Multi-dimensional color image storage and retrieval for a normal arbitrary quantum superposition state

Multi-dimensional color image storage and retrieval for a normal arbitrary quantum superposition... Multi-dimensional color image processing has two difficulties: One is that a large number of bits are needed to store multi-dimensional color images, such as, a three-dimensional color image of $$1024 \times 1024 \times 1024$$ 1024 × 1024 × 1024 needs $$1024 \times 1024 \times 1024 \times 24$$ 1024 × 1024 × 1024 × 24  bits. The other one is that the efficiency or accuracy of image segmentation is not high enough for some images to be used in content-based image search. In order to solve the above problems, this paper proposes a new representation for multi-dimensional color image, called a $$(n\,+\,1)$$ ( n + 1 ) -qubit normal arbitrary quantum superposition state (NAQSS), where $$n$$ n qubits represent colors and coordinates of $${2^n}$$ 2 n pixels (e.g., represent a three-dimensional color image of $$1024 \times 1024 \times 1024$$ 1024 × 1024 × 1024 only using 30 qubits), and the remaining 1 qubit represents an image segmentation information to improve the accuracy of image segmentation. And then we design a general quantum circuit to create the NAQSS state in order to store a multi-dimensional color image in a quantum system and propose a quantum circuit simplification algorithm to reduce the number of the quantum gates of the general quantum circuit. Finally, different strategies to retrieve a whole image or the target sub-image of an image from a quantum system are studied, including Monte Carlo sampling and improved Grover’s algorithm which can search out a coordinate of a target sub-image only running in $$O(\sqrt{N/r} )$$ O ( N / r ) where $$N$$ N and $$r$$ r are the numbers of pixels of an image and a target sub-image, respectively. http://www.deepdyve.com/assets/images/DeepDyve-Logo-lg.png Quantum Information Processing Springer Journals

Multi-dimensional color image storage and retrieval for a normal arbitrary quantum superposition state

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Publisher
Springer US
Copyright
Copyright © 2013 by Springer Science+Business Media New York
Subject
Physics; Quantum Information Technology, Spintronics; Quantum Computing; Data Structures, Cryptology and Information Theory; Quantum Physics; Mathematical Physics
ISSN
1570-0755
eISSN
1573-1332
D.O.I.
10.1007/s11128-013-0705-7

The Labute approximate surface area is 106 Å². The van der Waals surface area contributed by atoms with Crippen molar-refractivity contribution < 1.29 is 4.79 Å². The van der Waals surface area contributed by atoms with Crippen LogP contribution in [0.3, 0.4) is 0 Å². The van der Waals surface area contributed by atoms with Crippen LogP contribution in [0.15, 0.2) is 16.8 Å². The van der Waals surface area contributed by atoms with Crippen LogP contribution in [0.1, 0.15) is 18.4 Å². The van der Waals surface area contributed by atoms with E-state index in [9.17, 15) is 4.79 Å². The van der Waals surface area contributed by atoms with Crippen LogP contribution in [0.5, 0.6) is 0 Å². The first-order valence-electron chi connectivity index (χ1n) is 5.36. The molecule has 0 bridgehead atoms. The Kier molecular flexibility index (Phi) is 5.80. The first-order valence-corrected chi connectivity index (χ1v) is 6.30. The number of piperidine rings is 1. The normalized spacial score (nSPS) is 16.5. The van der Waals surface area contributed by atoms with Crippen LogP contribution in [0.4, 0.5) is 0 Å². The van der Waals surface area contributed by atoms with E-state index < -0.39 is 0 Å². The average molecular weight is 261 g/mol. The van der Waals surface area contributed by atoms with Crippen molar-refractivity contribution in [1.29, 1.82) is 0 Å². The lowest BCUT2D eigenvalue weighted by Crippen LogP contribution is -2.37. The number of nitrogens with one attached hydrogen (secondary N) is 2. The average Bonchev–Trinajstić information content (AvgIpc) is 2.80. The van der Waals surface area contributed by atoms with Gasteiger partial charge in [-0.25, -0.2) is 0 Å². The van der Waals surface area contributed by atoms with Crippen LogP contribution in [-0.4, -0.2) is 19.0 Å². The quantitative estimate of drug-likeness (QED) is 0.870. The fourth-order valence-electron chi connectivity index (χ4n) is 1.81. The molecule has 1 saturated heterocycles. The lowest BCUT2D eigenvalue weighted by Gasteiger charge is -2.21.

Publisher site
See Article on Publisher Site

Abstract

Multi-dimensional color image processing has two difficulties: One is that a large number of bits are needed to store multi-dimensional color images, such as, a three-dimensional color image of $$1024 \times 1024 \times 1024$$ 1024 × 1024 × 1024 needs $$1024 \times 1024 \times 1024 \times 24$$ 1024 × 1024 × 1024 × 24  bits. The other one is that the efficiency or accuracy of image segmentation is not high enough for some images to be used in content-based image search. In order to solve the above problems, this paper proposes a new representation for multi-dimensional color image, called a $$(n\,+\,1)$$ ( n + 1 ) -qubit normal arbitrary quantum superposition state (NAQSS), where $$n$$ n qubits represent colors and coordinates of $${2^n}$$ 2 n pixels (e.g., represent a three-dimensional color image of $$1024 \times 1024 \times 1024$$ 1024 × 1024 × 1024 only using 30 qubits), and the remaining 1 qubit represents an image segmentation information to improve the accuracy of image segmentation. And then we design a general quantum circuit to create the NAQSS state in order to store a multi-dimensional color image in a quantum system and propose a quantum circuit simplification algorithm to reduce the number of the quantum gates of the general quantum circuit. Finally, different strategies to retrieve a whole image or the target sub-image of an image from a quantum system are studied, including Monte Carlo sampling and improved Grover’s algorithm which can search out a coordinate of a target sub-image only running in $$O(\sqrt{N/r} )$$ O ( N / r ) where $$N$$ N and $$r$$ r are the numbers of pixels of an image and a target sub-image, respectively.

Journal

Quantum Information ProcessingSpringer Journals

Published: Dec 7, 2013

References

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